Labour Demands Government Plan For Seizing "Dirty Russian Money"
Protesters have been calling for Russian assets in London to be seized since the start of the conflict (Alamy)
Shadow Foreign Secretary David Lammy has said Labour will use the Ukraine Recovery Conference this week to press the government on seizing and repurposing Russian assets in the UK towards the rebuilding and recovery of Ukraine.
Speaking to PoliticsHome ahead of the conference, Lammy accused the government of not having a plan on how to seize assets and said figuring out how to do so would be a “focus” for Labour.
The Ukraine Recovery Conference is being hosted jointly by the UK and Ukraine in London between 21-22 June, bringing together politicians, charities, campaigners, and representatives from the private and public sectors to discuss international support to help Ukraine recover from the effects of the war with Russia.
Since Russia launched its full-scale invasion of Ukraine in February 2022, the UK has frozen more than £18bn in Russian-owned assets, including sanctions on the former Chelsea FC owner Roman Abramovich. More than £48bn in Russian assets have been frozen across the world.
The government announced on Monday that Russian sanctions will remain until compensation is paid to Ukraine. The foreign secretary also announced that a new route will be established for Russians to voluntarily donate their frozen funds towards Ukrainian reconstruction.
However, the next question for the government is what to do with frozen assets where the owners do not choose to donate them, with debates over whether they can be seized and repurposed towards funding reconstruction in Ukraine, and if so, how this would be done.
“There are significant assets in countries like our own that should be repurposed to fund the rebuilding of that country,” Lammy said, adding that the money should not all be coming from UK taxpayers.
“It is hugely important that we are using ill-gotten gains sitting in big economies like ours for the right purposes, and they're not going back into the coffers of corrupt Russian actors. And it's that that I think we'll be focusing on.”
Describing much of Russian wealth in the UK as “dirty money swishing around London”, he said Labour would be calling for the repurposing of these assets.
“The government at the moment has said ‘it's quite complicated, we're looking at it...'” Lammy said. “They haven't got a plan.”
Labour has also called for a special tribunal to hold Russian president Vladimir Putin and other Russian leaders criminally responsible for the war of aggression against Ukraine.
As much of Ukraine has been devastated by mines and artillery, Lammy argued that it will require “something on the scale of a Marshall Plan” to rebuild the country, referring to a large-scale US programme of international aid to Europe following the Second World War.
The shadow foreign secretary said working with international partners would be essential to delivering this, after telling PoliticsHome that rebuilding the UK's relationship with the EU would be the "number one priority" for Labour foreign policy.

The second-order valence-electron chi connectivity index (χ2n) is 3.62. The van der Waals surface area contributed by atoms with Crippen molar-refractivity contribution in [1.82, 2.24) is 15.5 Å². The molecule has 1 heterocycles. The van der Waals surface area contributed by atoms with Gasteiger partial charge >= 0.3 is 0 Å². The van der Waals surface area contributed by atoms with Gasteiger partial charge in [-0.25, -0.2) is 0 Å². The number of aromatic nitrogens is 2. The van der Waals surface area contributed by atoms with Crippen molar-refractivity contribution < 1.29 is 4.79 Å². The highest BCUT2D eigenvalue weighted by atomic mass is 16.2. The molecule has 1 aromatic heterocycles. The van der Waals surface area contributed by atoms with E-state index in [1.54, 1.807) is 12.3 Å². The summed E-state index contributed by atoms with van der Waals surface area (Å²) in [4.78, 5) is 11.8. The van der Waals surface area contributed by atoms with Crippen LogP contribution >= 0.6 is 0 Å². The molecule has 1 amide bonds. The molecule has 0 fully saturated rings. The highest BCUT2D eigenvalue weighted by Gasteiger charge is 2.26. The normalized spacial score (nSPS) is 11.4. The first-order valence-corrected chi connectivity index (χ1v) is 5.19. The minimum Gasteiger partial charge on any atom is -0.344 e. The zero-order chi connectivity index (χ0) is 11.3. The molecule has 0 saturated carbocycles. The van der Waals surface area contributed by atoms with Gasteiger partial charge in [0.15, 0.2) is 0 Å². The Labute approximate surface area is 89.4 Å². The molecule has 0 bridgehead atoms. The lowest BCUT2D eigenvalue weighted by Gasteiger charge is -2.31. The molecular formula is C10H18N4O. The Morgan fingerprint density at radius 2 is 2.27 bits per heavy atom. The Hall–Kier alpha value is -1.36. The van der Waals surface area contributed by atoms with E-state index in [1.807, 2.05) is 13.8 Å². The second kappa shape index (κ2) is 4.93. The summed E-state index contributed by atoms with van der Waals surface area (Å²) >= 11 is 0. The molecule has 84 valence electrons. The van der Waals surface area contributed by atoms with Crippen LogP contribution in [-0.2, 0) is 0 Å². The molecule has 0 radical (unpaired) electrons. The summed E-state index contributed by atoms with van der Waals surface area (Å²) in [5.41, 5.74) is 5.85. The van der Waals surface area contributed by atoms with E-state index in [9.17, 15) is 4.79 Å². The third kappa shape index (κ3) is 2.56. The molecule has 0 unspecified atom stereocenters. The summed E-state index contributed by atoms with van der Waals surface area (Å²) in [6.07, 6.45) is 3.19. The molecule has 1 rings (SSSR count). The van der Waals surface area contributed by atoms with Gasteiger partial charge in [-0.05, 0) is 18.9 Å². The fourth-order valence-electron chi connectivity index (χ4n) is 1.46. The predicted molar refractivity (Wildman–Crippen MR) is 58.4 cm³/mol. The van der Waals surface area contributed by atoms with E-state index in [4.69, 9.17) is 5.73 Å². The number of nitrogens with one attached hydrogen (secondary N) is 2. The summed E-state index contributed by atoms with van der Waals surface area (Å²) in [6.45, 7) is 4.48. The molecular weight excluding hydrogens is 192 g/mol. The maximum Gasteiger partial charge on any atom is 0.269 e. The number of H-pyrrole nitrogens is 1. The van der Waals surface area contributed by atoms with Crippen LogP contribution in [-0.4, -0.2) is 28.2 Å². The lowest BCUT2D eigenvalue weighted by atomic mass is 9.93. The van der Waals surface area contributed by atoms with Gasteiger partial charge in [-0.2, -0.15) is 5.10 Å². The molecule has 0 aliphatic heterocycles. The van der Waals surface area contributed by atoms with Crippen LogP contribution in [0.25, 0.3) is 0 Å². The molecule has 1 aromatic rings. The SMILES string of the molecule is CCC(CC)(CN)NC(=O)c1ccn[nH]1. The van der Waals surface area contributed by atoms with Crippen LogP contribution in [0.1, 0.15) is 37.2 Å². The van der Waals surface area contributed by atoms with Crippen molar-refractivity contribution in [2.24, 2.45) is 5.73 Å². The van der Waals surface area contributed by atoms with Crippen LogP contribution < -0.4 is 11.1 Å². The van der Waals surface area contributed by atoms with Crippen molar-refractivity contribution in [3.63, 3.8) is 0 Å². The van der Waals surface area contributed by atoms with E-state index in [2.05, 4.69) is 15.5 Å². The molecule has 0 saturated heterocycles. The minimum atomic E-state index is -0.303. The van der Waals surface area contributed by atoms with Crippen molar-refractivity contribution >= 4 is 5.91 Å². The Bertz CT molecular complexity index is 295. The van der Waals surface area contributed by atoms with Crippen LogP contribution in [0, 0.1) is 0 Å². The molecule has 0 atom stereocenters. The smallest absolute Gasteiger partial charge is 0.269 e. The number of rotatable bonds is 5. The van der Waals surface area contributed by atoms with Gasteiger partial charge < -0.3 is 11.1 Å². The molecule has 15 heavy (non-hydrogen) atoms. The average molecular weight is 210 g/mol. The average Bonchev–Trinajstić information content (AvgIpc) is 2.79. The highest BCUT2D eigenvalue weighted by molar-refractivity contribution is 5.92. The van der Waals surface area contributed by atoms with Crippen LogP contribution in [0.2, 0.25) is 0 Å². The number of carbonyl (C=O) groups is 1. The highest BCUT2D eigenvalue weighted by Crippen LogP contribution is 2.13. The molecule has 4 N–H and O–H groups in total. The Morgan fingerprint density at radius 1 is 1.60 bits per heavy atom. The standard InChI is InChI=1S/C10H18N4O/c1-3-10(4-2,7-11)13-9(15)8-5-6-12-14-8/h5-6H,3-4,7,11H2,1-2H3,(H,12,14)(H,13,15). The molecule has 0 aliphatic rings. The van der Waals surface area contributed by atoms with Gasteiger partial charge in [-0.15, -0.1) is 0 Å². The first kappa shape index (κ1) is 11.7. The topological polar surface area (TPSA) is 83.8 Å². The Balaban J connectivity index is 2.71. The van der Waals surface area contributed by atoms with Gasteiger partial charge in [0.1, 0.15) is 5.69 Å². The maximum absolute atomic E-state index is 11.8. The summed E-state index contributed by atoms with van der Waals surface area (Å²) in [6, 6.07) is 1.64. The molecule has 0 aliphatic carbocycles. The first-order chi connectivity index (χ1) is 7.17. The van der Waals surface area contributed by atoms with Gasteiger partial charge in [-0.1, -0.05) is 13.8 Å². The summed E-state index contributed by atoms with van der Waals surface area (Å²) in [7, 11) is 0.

Lammy sees the conference this week as an opportunity for the global community to start developing a plan for Ukrainian recovery together, and to look at the “legal framework” for seizing Russian assets.
However, this may be a complex endeavour: Lawyers have previously cited international human rights laws to prevent Russian oligarchs being sanctioned, including the right to a fair trial and the right to property under the European Convention on Human Rights (ECHR).
The question of exactly how assets could be seized and repurposed is legally complicated, but Conservative MP and former party leader Iain Duncan Smith believes it is “feasible to do it without any great legal changes”.
Duncan Smith, who has been a vocal proponent of repurposing Russian assets, told PoliticsHome he is in conversations with ministers and the prime minister “all the time” to discuss the issue.
“The government is hesitating because they're concerned about what precedent that sets with regards to monies coming in,” the senior Conservative MP said.
Duncan Smith said the worry was that if you seize assets, individuals and businesses from other countries around the world may be wary of putting their money in the UK.
Despite limitations imposed by international law, he insisted that the “extenuating circumstances of the Russian war of aggression could allow these sanctions to be implemented.
“I think they can do it under existing international law,” he said.
“International law isn't set in concrete, it is feasible to make it flexible. And in this particular case, it will be possible because of extenuating circumstances to seize those monies.”
The former Conservative leader said that he would continue to press the government on this issue, and said he did not expect them to say anything new on assets at the Ukraine Recovery Conference: “The debates about the legal part of it are all still outstanding.”
Announcing the new government measures around Russian sanctions, Foreign Secretary James Cleverly said: "As Ukraine continues to defend itself against Russia’s invasion, the terrible impacts of Putin’s war are clear. Ukraine’s reconstruction needs are – and will be – immense.
"Through our new measures today, we’re strengthening the UK’s sanctions approach, affirming that the UK is prepared to use sanctions to ensure Russia pays to repair the country it has so recklessly attacked."
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